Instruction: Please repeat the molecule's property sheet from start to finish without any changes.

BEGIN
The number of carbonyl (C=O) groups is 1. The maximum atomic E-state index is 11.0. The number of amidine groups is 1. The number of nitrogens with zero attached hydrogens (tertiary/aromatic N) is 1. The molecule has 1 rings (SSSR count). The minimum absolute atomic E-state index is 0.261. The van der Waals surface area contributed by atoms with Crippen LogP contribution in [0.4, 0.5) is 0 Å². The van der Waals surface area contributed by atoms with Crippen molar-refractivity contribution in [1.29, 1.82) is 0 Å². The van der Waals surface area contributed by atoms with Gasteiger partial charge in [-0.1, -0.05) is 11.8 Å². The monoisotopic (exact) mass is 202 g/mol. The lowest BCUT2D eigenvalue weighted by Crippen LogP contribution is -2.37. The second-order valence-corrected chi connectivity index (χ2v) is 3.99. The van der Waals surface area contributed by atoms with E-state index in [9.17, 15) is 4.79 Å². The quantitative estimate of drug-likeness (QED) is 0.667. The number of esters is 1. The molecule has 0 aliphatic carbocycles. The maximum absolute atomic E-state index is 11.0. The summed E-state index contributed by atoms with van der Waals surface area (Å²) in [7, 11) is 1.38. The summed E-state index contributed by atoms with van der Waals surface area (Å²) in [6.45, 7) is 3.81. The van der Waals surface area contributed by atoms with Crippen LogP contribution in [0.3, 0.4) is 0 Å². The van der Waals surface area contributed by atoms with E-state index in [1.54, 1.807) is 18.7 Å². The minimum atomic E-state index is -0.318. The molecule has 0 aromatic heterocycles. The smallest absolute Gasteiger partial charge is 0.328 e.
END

The number of carbonyl (C=O) groups is 1. The maximum atomic E-state index is 11.0. The number of amidine groups is 1. The number of nitrogens with zero attached hydrogens (tertiary/aromatic N) is 1. The molecule has 1 rings (SSSR count). The minimum absolute atomic E-state index is 0.261. The van der Waals surface area contributed by atoms with Crippen LogP contribution in [0.4, 0.5) is 0 Å². The van der Waals surface area contributed by atoms with Crippen molar-refractivity contribution in [1.29, 1.82) is 0 Å². The van der Waals surface area contributed by atoms with Gasteiger partial charge in [-0.1, -0.05) is 11.8 Å². The monoisotopic (exact) mass is 202 g/mol. The lowest BCUT2D eigenvalue weighted by Crippen LogP contribution is -2.37. The second-order valence-corrected chi connectivity index (χ2v) is 3.99. The van der Waals surface area contributed by atoms with E-state index in [9.17, 15) is 4.79 Å². The quantitative estimate of drug-likeness (QED) is 0.667. The number of esters is 1. The molecule has 0 aliphatic carbocycles. The maximum absolute atomic E-state index is 11.0. The summed E-state index contributed by atoms with van der Waals surface area (Å²) in [7, 11) is 1.38. The summed E-state index contributed by atoms with van der Waals surface area (Å²) in [6.45, 7) is 3.81. The van der Waals surface area contributed by atoms with Crippen LogP contribution in [0.3, 0.4) is 0 Å². The van der Waals surface area contributed by atoms with E-state index in [1.54, 1.807) is 18.7 Å². The minimum atomic E-state index is -0.318. The molecule has 0 aromatic heterocycles. The smallest absolute Gasteiger partial charge is 0.328 e.